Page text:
Beyond financial costs, it should be recognized that the successful evaluation and treatment of this study participant required a large investment of time and effort by a multinational, multidisciplinary team. Local medical resources were used to the fullest extent possible and included primary care, evaluation at a tertiary care hospital, surgical referral for biopsy, pathology consultation, and TB care. Remote consultations with oncology, pathology, and infectious disease specialists in the United States occurred during his clinical course. Considerable administrative support was required to secure passports and visas, and arrange for overseas travel, lodging in India, provision of per diems, and payment of hospital bills. Our head nurse’s presence in India during the initial days of treatment was instrumental in transitioning care to the oncologist there. Several study team members—administrators, community outreach workers, nurses, and physicians—maintained ongoing communication with the patient during his stay in India, to encourage him and ensure that his needs were being met. Finally, staff at Cytecare Cancer Hospital in Bangalore provided excellent oncology care and a thorough diagnostic workup for the pleural effusion that developed late in the patient’s course, all the while fielding inquiries from the study sponsor in the United States and the research team in Equatorial Guinea.

In addition to ethical and humanitarian considerations, securing definitive medical care for this lymphoma patient had pragmatic benefits for the malaria vaccine research program. This study was part of a series of clinical trials financed by the government of Equatorial Guinea and international oil and gas companies working in the country. Providing high-quality medical care beyond what was required by the study protocol and consent form was viewed positively by all stakeholders. So rather than detracting from research, this relatively large expenditure on the health of one study participant may serve to further the goals of the overall research program. Others have noted that providing ancillary care is a wise investment when researchers intend to conduct a series of studies with the same population.3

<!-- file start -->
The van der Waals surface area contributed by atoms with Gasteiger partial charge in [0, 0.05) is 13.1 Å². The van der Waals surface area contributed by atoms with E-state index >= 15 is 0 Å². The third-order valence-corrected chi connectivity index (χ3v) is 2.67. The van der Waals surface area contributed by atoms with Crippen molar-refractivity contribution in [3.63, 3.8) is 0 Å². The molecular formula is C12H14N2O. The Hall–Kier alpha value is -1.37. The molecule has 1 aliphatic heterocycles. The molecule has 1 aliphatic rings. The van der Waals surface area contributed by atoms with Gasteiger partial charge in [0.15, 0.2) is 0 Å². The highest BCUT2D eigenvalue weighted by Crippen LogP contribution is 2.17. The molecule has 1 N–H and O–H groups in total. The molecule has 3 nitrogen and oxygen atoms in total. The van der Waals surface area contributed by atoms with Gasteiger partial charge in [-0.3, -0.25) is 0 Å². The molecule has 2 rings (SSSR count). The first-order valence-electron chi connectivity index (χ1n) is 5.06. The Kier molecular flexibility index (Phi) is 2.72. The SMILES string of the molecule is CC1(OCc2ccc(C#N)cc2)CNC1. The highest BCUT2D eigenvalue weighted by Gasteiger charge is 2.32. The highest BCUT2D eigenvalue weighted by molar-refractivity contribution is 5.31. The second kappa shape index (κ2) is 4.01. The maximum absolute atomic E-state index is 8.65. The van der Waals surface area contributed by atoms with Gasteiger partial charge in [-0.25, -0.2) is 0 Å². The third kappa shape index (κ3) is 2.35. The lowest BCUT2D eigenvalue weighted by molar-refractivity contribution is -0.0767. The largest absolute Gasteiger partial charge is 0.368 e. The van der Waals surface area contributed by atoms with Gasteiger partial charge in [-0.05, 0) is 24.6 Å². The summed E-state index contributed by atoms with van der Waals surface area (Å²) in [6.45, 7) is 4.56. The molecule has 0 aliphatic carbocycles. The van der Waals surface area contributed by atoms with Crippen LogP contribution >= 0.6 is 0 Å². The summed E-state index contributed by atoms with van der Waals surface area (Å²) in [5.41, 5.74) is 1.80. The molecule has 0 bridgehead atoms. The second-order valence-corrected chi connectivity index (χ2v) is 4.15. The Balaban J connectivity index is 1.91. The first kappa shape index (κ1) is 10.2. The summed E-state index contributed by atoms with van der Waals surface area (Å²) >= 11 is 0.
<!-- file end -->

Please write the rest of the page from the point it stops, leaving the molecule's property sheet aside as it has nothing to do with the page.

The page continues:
There are potential pitfalls to providing the sort of comprehensive, specialized care that this lymphoma patient received. Offering free medical care could serve as an inducement to participate in a clinical trial, particularly in settings where health care is difficult to access.3,23 Such an inducement could tempt potential subjects to conceal significant medical conditions at the time of study enrollment to improve their access to otherwise costly care. Also, the provision of comprehensive health care to study participants, and not to others in the community who may have limited access, might run counter to the ethical principal of justice. Perhaps, more equitable approaches that would improve care for the larger population, and not just study subjects, should be sought.15 Finally, there is a concern that providing this level of health care to some individuals in a clinical trial could distract the attention of researchers, thereby compromising the quality of data collection or the safety of other study participants.